Archive for February, 2010

Timely Reminder

I migrated to the newer Microsoft Office Suite last fall, and it not only did not go particularly well (many things that should have been imported from the old version did not migrate), it’s still haunting me.

I discovered that a monthly task reminder had not “fired” — too late to help me, of course. Here’s what I found when I checked the task

88mph

It imported task with a new reminder date of late December — that part’s fine; it would run again each month — but somehow it decided that pushing it off by more than a hundred years was a good idea.

I hate the evil empire.

Say Cheese

Caleb Charland photos

Science-y effects and interesting takes on science demonstrations.

Taking it to the Next Level

If the Möbius bagel wasn’t enough, here’s an animation of how to cut a toroid into four linked pieces: Tetrabagelectomy

Update: Now there’s the octobagel

Sun Dog Beat Down

Atlas V launch earlier this month. The rocket goes supersonic as it passes through the cloud layer that was prettily refracting light from the sun (a sun dog), with the shock wave visible in the clouds and disrupting the effect. The fun starts at about 1:50, and is replayed a few times after that.

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Making Quite an Impression

Lock picking with advanced foil impressioning

All you need to do now is put some turning pressure on the key and make small ‘up and down’ movements. The pins that are not in the correct position will bind and become stuck in the lock. These pins will push the tape in a little when the key is pushed upwards, and in the next round of ‘turning and rocking the key up and down’ these binding pins will keep pushing in the tape deeper and deeper until shear line is reached. The interesting thing is that once a pin reaches the ’shear line’ (opening position), it is no longer stuck and will not push in the tape deeper. The key will fit itself …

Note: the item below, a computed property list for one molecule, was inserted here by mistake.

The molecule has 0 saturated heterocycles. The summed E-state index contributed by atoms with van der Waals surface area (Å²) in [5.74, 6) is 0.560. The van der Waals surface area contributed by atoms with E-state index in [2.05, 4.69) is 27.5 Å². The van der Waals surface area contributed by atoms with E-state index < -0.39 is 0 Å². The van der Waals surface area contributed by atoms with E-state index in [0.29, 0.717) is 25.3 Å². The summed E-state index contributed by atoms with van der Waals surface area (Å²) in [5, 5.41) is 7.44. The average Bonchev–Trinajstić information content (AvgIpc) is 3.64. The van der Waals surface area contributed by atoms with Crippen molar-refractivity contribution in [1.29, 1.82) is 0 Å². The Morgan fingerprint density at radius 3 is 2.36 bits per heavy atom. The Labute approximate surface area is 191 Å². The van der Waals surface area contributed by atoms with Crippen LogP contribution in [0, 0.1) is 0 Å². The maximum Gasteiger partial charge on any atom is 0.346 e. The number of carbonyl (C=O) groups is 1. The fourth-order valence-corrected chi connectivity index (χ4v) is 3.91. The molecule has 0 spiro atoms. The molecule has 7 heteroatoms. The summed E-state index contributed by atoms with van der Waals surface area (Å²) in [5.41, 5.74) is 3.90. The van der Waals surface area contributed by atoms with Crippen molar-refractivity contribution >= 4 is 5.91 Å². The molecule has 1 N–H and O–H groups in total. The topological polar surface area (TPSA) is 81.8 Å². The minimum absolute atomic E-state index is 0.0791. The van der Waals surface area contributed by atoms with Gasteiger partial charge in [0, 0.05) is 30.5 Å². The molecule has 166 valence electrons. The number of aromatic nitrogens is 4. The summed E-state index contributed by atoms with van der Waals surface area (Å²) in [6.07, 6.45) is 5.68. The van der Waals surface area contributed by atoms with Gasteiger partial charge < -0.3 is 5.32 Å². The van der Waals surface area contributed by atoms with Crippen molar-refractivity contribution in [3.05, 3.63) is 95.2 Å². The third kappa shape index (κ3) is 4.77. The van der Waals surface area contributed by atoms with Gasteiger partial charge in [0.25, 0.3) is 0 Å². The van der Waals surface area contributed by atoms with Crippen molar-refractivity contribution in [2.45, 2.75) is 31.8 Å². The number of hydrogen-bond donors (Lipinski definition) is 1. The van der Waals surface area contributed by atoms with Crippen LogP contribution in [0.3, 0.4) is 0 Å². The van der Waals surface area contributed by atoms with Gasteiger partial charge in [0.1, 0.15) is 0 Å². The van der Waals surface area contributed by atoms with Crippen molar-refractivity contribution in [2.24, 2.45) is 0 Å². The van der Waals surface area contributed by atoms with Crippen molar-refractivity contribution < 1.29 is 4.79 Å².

Feel the Burn, Baby

Pictured: Incredible gravity-defying ant that can carry 100 times its body weight

The photo shows an Asian weaver ant hanging upside down on a glass-like surface and holding a 500mg weight in its jaws. It was captured by Dr Thomas Endlein of Zoology department at the University of Cambridge who was investigating the sticky feet of ants and other insects.

No mention of results of any steroids testing on the ant.

Hair Care at the Olympics

Not that I need any help in that area.

I’ve been watching the curling televised in the afternoons this past week, and I have to apologize to the US teams — as soon as I tuned in, you tanked. Choked. Collapsed. Obviously, I’m bad luck and it’s all my fault. But I still enjoy watching; I was first exposed to the sport when I lived in Canada (though I knew people who curled when I was growing up; there was/is a curling rink right in the middle of Niskayuna)

Ran across this set of animations. The Physics of Curling

And obviously, you need to analyze the sweeping, too.

The claim is that the sweeping warms, but does not melt, the ice. However, there’s always some liquid on the surface, and temperature measurements don’t tell you everything, because pressure matters, too. But take all of that video with a grain of salt, because

Jenkyn’s full results are being kept secret until June 2010, revealed only to Canada’s Olympic athletes, coaches and officials.

“We’re sworn to secrecy,” he said.

It could all be a smokescreen to sabotage other teams. Maybe I’m off the hook.

Update: The men won last night. It’s not me.

Pharaoh's Snake — Very Dangerous. You Go First.

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Mercury(II) thiocyanate decomposition is initiated by heating.

See the Music

Record grooves under an electron microscope

It has CD pips, too, for those of you too young to remember what a “record” is.

But if you put a needle in the groove and moved them relative to each other, the needle would wiggle back and forth. Use a transducer to convert it to an electrical signal, amplify it and send it to a speaker (which would essentially do the reverse). The groove is a composite of all the waveforms of the song, added together.

Mr. Smith Doesn't Go to Utah

13-year-old helps save daylight saving in Utah

I know this is supposed to be an uplifting story of how clever a teenager is, in a sort of afterschool special kinda way, but I’m more cynical than that. I see it as a bunch of blowhard politicians happily debating something they do not understand, have made no effort to understand, but are willing to make a decision about anyway, despite the fact that by not understanding the issue you have no hope of recognizing the ramifications of your decision. All this despite the fact that a teenager can understand and explain the concept, so it really wouldn’t have been all that difficult to have a staffer spend a few minutes Googling the information and summarizing it for you.

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